In the academic year 2001-2002 CUCPS held the following talks, in the Hopkinson lecture theatre on the New Museums Site.
For many people around the world, the computers of their youth represent their most formative years, the most fun they ever derived from computing and quite often a major factor in their chosen career path later in life. For the majority of the current undergraduate and postgraduate population, this means the 8 bit computers by firms such as Sinclair, Commodore, Amstrad and Acorn.
Many of these computers continue to be enjoyed in so-called "scenes", where new programming techniques and hardware tricks continue to be found today. However, there were many other firms also selling 8 bit home computers across the globe in the 1980s; this talk attempts to summarise as many of them as possible, give an idea of what the current state of the art in the "scene" is like and provide helpful pointers for those wishing to find out more.
Manufacturers to be covered include the above four firms well known in England, plus Atari, MSX, Tangerine (Oric), Dragon Data / Tandy Radio Shack, Texas Instruments, Robotron (from the DDR) and the Japanese console manufacturers Sega and Nintendo, who also made home computers.
There will also be a display of hardware from around the world, subject to the availability of transport, including some MSX2 machines belonging to the speaker. CUCPS would like to gauge interest in this area of computing, for possible further talk topics.
At the talk, Adrian Godwin took some photographs, mostly of the machines present; by his permission, they appear here:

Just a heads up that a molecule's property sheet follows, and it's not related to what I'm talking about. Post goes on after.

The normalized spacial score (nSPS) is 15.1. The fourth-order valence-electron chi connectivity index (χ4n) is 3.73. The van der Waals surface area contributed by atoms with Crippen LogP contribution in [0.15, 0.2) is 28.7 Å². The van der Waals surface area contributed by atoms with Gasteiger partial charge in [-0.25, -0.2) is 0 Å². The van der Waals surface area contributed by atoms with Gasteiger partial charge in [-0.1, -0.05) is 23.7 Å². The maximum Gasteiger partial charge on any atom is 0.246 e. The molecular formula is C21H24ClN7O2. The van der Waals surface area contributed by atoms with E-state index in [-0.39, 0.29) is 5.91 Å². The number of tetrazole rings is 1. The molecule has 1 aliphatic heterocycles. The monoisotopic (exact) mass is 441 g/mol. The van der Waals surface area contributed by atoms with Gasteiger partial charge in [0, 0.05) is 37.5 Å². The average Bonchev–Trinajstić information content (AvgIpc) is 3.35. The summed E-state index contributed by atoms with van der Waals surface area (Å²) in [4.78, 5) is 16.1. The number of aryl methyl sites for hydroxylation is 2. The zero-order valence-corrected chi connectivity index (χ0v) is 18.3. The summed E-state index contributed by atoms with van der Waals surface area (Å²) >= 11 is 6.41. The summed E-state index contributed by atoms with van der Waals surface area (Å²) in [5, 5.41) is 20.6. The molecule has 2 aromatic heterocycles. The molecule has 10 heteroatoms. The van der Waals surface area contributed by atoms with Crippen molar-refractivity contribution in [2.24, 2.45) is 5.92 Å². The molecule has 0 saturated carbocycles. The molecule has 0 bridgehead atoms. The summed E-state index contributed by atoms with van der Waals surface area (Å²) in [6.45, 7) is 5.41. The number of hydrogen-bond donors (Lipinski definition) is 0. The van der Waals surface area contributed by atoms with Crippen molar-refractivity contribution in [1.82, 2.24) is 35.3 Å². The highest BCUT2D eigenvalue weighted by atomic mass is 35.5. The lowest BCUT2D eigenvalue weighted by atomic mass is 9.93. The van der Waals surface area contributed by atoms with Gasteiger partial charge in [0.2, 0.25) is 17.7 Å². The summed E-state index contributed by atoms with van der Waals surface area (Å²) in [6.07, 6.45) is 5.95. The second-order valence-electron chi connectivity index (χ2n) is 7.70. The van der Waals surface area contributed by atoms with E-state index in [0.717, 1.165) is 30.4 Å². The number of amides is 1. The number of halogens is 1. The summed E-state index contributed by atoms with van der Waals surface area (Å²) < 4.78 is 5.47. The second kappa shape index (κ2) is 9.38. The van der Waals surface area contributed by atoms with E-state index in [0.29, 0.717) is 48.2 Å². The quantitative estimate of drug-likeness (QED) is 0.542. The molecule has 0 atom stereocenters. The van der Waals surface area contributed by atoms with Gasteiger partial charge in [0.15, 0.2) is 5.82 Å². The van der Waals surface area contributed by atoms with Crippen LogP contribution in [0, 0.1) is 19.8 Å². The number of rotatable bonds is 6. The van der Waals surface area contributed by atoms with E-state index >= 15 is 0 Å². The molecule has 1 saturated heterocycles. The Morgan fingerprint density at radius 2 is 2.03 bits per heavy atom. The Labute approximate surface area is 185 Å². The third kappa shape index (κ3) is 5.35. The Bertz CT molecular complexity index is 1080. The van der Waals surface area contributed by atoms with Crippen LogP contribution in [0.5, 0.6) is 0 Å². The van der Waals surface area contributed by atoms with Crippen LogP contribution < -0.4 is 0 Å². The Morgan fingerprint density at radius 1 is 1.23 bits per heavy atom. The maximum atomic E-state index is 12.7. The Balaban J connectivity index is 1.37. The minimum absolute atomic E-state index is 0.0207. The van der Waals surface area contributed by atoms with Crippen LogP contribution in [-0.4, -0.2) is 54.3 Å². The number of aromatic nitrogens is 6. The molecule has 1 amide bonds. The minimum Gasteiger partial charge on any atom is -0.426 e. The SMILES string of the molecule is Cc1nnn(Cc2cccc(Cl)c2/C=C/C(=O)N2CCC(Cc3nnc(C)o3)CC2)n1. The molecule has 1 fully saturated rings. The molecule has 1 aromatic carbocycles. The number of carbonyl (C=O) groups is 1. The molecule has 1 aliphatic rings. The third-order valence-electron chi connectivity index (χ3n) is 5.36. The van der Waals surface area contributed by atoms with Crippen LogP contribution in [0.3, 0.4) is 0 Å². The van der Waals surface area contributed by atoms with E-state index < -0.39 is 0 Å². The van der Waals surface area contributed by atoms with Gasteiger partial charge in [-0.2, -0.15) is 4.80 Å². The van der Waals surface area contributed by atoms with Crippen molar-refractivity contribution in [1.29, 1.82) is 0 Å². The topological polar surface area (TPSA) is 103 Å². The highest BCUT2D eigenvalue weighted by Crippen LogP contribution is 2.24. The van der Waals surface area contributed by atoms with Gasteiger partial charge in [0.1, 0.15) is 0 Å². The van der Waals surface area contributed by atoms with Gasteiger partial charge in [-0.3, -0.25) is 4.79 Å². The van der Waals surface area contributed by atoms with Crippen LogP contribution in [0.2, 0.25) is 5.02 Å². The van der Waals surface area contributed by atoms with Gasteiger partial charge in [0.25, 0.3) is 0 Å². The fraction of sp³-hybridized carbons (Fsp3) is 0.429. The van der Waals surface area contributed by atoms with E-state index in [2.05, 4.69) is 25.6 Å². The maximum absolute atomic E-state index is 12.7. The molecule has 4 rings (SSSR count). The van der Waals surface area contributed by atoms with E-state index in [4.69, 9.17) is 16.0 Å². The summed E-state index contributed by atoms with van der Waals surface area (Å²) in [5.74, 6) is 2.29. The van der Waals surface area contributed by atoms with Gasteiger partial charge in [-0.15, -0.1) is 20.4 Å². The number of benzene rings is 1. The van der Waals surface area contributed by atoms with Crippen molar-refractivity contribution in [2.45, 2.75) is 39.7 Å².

In the 1970s and 80s, HP were well known for producing some of the finest calculators in the world. And it wasn't long before some users started wondering about the insides. Today these classic HP calcuators are still used for real work, and a knowledge of the internals is essential not only to use them more efficiently, but also should you ever have to repair one.
In this talk, I intend to describe the hardware of several types of HP handheld calculator, starting with the HP35, their very first model, and continuing up until the earliest Saturn based models (a processor which is still used in current HP machines).
Along the way we'll meet processors with 56 bit data registers, tiny magnetic card readers, thermal printers, machines assembled with almost no soldered connections, and other features that you find (almost) nowhere else.
Dr Duell has kindly permitted us to distribute his notes for this talk. Adrian Godwin took some photographs of the calculators at the talk; by his permission, they appear here:
The Fido BBS QL has the following spec:
Minutes of the AGM of 5 March 2002, which took just one minute and fifty-five seconds (but was inquorate), are also available.
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